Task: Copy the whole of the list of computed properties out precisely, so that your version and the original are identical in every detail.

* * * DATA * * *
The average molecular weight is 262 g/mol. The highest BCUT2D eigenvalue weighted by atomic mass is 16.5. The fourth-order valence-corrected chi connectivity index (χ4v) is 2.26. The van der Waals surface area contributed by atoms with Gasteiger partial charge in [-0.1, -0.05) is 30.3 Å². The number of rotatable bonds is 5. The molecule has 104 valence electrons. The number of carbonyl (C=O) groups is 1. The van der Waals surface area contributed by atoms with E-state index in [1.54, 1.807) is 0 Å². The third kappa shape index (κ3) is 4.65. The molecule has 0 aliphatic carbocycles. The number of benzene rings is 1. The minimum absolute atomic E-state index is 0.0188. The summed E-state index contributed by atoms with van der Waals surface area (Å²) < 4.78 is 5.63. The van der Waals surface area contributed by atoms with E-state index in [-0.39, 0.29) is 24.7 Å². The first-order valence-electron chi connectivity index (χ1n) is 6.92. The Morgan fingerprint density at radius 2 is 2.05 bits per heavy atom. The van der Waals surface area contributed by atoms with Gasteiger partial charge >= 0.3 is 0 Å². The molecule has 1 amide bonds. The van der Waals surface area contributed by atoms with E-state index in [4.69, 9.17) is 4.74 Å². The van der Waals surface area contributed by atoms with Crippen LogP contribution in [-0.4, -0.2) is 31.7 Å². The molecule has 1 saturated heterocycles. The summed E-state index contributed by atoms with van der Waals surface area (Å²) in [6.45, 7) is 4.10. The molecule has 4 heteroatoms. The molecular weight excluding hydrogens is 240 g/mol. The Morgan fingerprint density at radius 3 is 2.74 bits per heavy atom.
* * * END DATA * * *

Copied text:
The average molecular weight is 262 g/mol. The highest BCUT2D eigenvalue weighted by atomic mass is 16.5. The fourth-order valence-corrected chi connectivity index (χ4v) is 2.26. The van der Waals surface area contributed by atoms with Gasteiger partial charge in [-0.1, -0.05) is 30.3 Å². The number of rotatable bonds is 5. The molecule has 104 valence electrons. The number of carbonyl (C=O) groups is 1. The van der Waals surface area contributed by atoms with E-state index in [1.54, 1.807) is 0 Å². The third kappa shape index (κ3) is 4.65. The molecule has 0 aliphatic carbocycles. The number of benzene rings is 1. The minimum absolute atomic E-state index is 0.0188. The summed E-state index contributed by atoms with van der Waals surface area (Å²) < 4.78 is 5.63. The van der Waals surface area contributed by atoms with E-state index in [-0.39, 0.29) is 24.7 Å². The first-order valence-electron chi connectivity index (χ1n) is 6.92. The Morgan fingerprint density at radius 2 is 2.05 bits per heavy atom. The van der Waals surface area contributed by atoms with Gasteiger partial charge >= 0.3 is 0 Å². The molecule has 1 amide bonds. The van der Waals surface area contributed by atoms with E-state index in [4.69, 9.17) is 4.74 Å². The van der Waals surface area contributed by atoms with Crippen LogP contribution in [-0.4, -0.2) is 31.7 Å². The molecule has 1 saturated heterocycles. The summed E-state index contributed by atoms with van der Waals surface area (Å²) in [6.45, 7) is 4.10. The molecule has 4 heteroatoms. The molecular weight excluding hydrogens is 240 g/mol. The Morgan fingerprint density at radius 3 is 2.74 bits per heavy atom.